Fernando Alonso is one of the few drivers to battle Michael Schumacher and come out on top, so it's no surprise the Spaniard learned a lesson or two from the German.
While Alonso is now the elder statesman on the F1 grid, that wasn't the case back in the early 2000s. Having made the move up from Minardi to Renault, Alonso became the youngest champion in the history of the sport in 2005, a record that's since been broken by Lewis Hamilton.
Alonso's victory brought an end to Schumacher's dominant run of five consecutive titles, but the two had to wait until 2006 to compete head-to-head for top honours. Alonso eventually came out on top, winning the World Championship by 13 points, and he explained what he learned from his battles with the F1 legend.
"Above all else, I learned one thing from him: never give up!" Alonso told F1-Insider.
"For example, at that time, it often played out that cars with Michelin tyres like us or Bridgestone tyres like Michael's Ferrari could have big advantages on the various racetracks.
"Still, when I was on pole, he was always second or third, and not sixth. He knew that if he could not win, he was satisfied with second place and adjusted his race accordingly. He was only thinking about the World Championship and that was extremely instructive for me as a young guy back then.
"He was always nice to me, we had a lot of respect for each other. In 2006, he was very emotional after the last GP, as it was his last race in F1 for the time being.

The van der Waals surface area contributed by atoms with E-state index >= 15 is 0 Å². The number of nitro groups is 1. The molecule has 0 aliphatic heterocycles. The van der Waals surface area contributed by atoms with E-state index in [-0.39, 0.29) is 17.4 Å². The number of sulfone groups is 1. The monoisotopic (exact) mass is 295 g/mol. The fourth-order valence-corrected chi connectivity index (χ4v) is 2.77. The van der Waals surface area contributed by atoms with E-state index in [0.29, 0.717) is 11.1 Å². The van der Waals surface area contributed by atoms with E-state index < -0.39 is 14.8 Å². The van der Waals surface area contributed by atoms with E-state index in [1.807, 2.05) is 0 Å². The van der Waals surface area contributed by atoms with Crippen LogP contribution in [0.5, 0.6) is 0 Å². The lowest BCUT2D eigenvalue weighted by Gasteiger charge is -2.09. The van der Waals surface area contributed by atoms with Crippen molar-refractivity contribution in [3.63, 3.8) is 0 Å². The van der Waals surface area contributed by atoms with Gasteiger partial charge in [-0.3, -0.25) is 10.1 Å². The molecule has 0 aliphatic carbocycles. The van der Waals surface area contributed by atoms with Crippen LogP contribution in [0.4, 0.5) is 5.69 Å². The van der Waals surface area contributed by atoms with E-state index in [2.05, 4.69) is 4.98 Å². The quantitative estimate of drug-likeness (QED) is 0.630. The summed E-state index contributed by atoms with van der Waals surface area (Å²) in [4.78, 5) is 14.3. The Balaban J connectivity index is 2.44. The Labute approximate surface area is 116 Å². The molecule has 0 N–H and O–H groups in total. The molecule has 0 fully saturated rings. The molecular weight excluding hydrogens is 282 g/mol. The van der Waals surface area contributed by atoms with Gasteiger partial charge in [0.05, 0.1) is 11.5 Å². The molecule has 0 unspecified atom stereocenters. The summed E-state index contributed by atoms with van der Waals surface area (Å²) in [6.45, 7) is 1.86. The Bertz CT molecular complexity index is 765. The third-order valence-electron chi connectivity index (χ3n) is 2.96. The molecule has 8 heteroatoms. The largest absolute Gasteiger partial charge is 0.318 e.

"He always gave me the feeling that he would give me my success with all his heart and that I should enjoy the title. He always said: 'Enjoy and have fun!'"
Alonso's first title came during his third season with Renault, a year in which Schumacher and Ferrari failed to reach the levels of performance they had in previous years.
Nevertheless, Alonso admits it was still a big deal to get the better of the German, though the triumph came with its own set of challenges.
"That was very special because as a team at Renault we got stronger and stronger," Alonso added.
"In 2003, we were already good, 2004 was even better, and in 2005, we were ready. I was 24-years-old at the time and I was able to beat the legend of our sport. That was earlier than I expected and made me extremely proud.
"But it wasn't easy, and my whole life changed in one fell swoop. It was very difficult to deal with. At that age, you can't handle all the emotions that are beating down on you every weekend."